Black History Month is here! At Chartway, we believe in the power of diversity in thought and culture and celebrate our differences out loud. February is dedicated to recognizing many African Americans’ achievements and contributions to our collective history. This month, we intentionally celebrate African Americans and the Arts; and, as we celebrate, we want to financially empower our Black community.

As you discover meaningful ways to recognize Black History Month, stop to plan how much money you’ll spend for celebratory purposes – budget your expenses instead of spending frivolously. Everyone has a different perception of money: some people link money to status, some view it as disposable, and others see it as a lifeline or a means to an end. We’re here to help you shift your perspective, so you can live a financially empowered life.

Generational wealth has become an increasingly important topic in the Black community, sparking questions about its significance and how to achieve it in today's economic environment. The answer is simple: the key to generational wealth is homeownership. In a report released last year by the National Association of Realtors, 44% of Black Americans own a home compared to 65.5% of White Americans. Further, the association found the gap between Black homeownership rates and that of any other race or ethnic group is even larger now than it was in 2011.

Depending on your current financial situation, homeownership isn’t always possible and paying rent maybe the best option as you plan for your future. However, building generational wealth through ownership isn’t impossible – there are several factors to consider as you prepare to pursue your home in the future:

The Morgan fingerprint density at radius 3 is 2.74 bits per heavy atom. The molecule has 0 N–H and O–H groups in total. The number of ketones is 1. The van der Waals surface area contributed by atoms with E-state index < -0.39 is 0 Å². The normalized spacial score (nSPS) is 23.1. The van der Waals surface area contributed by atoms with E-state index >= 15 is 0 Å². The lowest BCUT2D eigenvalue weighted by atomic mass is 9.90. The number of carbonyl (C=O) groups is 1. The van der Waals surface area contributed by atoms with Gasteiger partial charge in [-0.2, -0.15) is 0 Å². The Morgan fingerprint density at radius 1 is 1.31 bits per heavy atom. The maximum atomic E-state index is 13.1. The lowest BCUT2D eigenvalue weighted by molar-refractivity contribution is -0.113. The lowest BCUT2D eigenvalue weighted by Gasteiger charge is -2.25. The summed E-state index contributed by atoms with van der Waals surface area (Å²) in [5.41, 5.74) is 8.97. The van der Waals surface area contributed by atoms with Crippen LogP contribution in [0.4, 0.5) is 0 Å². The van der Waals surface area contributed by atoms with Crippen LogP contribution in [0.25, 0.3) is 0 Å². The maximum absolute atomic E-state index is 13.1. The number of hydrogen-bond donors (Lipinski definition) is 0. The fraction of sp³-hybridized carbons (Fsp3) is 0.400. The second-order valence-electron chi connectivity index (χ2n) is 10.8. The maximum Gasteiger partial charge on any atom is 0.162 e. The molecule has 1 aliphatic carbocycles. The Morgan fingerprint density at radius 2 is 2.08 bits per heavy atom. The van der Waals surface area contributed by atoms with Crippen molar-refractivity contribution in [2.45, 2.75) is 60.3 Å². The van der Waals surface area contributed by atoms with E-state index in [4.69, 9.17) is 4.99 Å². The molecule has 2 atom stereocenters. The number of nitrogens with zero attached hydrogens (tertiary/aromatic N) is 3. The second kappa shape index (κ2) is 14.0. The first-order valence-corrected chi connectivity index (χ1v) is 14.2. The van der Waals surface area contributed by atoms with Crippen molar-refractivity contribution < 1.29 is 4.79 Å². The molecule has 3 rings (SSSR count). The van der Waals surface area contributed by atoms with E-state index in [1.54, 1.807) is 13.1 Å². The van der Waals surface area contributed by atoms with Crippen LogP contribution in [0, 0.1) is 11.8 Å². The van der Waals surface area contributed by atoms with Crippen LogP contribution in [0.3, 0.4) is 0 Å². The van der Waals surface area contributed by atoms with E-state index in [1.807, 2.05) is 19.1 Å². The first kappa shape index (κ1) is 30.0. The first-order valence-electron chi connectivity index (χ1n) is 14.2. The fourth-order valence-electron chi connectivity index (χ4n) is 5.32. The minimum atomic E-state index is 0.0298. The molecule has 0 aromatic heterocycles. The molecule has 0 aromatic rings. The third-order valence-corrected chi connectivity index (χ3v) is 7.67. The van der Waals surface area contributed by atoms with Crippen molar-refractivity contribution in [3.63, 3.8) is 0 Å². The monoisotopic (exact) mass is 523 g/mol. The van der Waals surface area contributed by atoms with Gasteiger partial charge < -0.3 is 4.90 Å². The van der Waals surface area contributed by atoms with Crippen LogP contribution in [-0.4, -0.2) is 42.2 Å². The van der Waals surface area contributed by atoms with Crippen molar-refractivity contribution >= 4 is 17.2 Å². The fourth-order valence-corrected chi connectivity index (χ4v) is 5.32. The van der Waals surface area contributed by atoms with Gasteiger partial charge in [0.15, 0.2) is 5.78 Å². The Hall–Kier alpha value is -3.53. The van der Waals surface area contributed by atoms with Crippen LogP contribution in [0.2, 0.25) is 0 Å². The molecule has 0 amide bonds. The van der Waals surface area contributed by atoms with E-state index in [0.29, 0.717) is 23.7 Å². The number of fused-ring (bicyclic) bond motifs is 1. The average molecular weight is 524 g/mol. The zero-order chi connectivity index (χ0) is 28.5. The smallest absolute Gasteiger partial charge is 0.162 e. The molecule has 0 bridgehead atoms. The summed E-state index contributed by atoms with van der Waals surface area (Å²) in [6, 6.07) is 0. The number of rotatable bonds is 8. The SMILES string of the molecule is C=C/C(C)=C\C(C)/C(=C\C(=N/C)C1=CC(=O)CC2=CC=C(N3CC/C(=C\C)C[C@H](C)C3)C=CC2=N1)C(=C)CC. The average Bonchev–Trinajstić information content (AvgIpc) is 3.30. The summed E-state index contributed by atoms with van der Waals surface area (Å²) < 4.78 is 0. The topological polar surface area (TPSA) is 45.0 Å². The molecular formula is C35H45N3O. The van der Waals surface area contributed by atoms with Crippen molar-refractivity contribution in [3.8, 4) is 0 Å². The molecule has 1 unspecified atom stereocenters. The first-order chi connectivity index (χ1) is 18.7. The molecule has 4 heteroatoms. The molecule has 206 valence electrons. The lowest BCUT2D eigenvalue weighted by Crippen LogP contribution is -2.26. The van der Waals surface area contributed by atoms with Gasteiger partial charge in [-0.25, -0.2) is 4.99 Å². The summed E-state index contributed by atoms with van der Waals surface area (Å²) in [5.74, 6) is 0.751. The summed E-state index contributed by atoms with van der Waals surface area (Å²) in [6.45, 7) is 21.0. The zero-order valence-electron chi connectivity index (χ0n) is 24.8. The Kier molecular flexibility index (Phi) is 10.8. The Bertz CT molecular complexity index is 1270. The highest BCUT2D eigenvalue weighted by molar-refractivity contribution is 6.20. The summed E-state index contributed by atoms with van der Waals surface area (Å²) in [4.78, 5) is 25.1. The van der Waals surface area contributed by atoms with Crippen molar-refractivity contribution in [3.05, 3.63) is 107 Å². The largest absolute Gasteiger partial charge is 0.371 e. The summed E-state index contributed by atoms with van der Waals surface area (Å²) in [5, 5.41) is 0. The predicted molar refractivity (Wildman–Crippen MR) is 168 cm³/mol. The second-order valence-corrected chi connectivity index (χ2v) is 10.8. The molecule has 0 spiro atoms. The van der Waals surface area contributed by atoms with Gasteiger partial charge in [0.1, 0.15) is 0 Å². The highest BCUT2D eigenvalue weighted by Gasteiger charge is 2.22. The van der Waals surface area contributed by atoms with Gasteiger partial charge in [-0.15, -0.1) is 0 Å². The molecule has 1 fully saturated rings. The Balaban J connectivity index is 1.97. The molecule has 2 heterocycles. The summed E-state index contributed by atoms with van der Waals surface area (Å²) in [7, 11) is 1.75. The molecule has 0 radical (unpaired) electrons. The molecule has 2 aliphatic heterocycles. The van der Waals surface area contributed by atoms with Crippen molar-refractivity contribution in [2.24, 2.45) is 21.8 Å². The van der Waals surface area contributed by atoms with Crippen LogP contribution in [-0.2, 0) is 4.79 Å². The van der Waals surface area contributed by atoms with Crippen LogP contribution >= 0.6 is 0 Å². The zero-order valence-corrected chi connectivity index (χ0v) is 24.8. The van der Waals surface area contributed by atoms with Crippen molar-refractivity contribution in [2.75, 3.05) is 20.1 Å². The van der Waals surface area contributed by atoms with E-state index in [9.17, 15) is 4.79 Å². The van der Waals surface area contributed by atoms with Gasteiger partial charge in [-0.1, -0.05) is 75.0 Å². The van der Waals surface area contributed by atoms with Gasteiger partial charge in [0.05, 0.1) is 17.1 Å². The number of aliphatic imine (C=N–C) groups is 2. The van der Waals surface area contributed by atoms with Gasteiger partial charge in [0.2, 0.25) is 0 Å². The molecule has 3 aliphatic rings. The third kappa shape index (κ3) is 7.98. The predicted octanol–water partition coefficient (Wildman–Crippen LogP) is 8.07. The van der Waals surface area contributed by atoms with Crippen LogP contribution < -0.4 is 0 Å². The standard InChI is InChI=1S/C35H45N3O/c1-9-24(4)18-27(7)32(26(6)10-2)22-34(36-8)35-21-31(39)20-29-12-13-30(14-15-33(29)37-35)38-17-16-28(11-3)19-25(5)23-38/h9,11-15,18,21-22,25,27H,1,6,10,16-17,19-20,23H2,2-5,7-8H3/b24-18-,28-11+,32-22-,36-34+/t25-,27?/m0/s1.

• Understand what costs are part of the total cost of ownership.

  • Strategies to minimize the total cost of ownership

  • How minimizing the total cost of ownership can change your financial future.

When considering how much to spend on a new home, most people only consider the total price or monthly payment. Homeownership includes many other costs that can add up in ways you may not expect. The total of all these expenses is known as the total cost of ownership. Here are a few of those costs to consider when thinking about a new home:

  • Total cost and value of the home

  • Appraisal fees

  • Closing costs

  • Downpayment

  • Interest

  • Mortgage payments

  • Water

  • Electricity

  • Repairs/Renovations (inside and out)

  • Emergency repairs

  • Homeowners insurance (and sometimes additional flood insurance)

  • Property taxes

How to Shrink the Gap

There is a gap that puts members of the Black community at a disadvantage where homeownership is concerned; and at Chartway, we aren’t blind to it. We believe everyone who wants a home should have an equal opportunity to purchase one. Let’s quickly cover a few crucial steps you can take to help shrink the gap by purchasing your own home:

  • Protect your credit – your overall credit score is important and so are the factors that impact your credit. Too many inquiries can heavily impact your credit and the number of open accounts you have can affect your credit as well.

  • Manage your debt - your debt-to-income ratio can determine if you’ll be approved or denied for a home buyers’ loan. A mortgage loan officer will deny you if they believe you can’t make consistent on-time payments because the debt you owe exceeds your monthly income.

  • Make your payments on time – if you fall behind on payments for accounts listed on your credit report, it will affect your overall credit and lenders’ view of the risk associated with providing financing for your home. If you make your payments early AND pay more than the requested amount, it shows a pattern of financial responsibility. It will also help you pay off your loan(s) faster, significantly benefiting your credit health.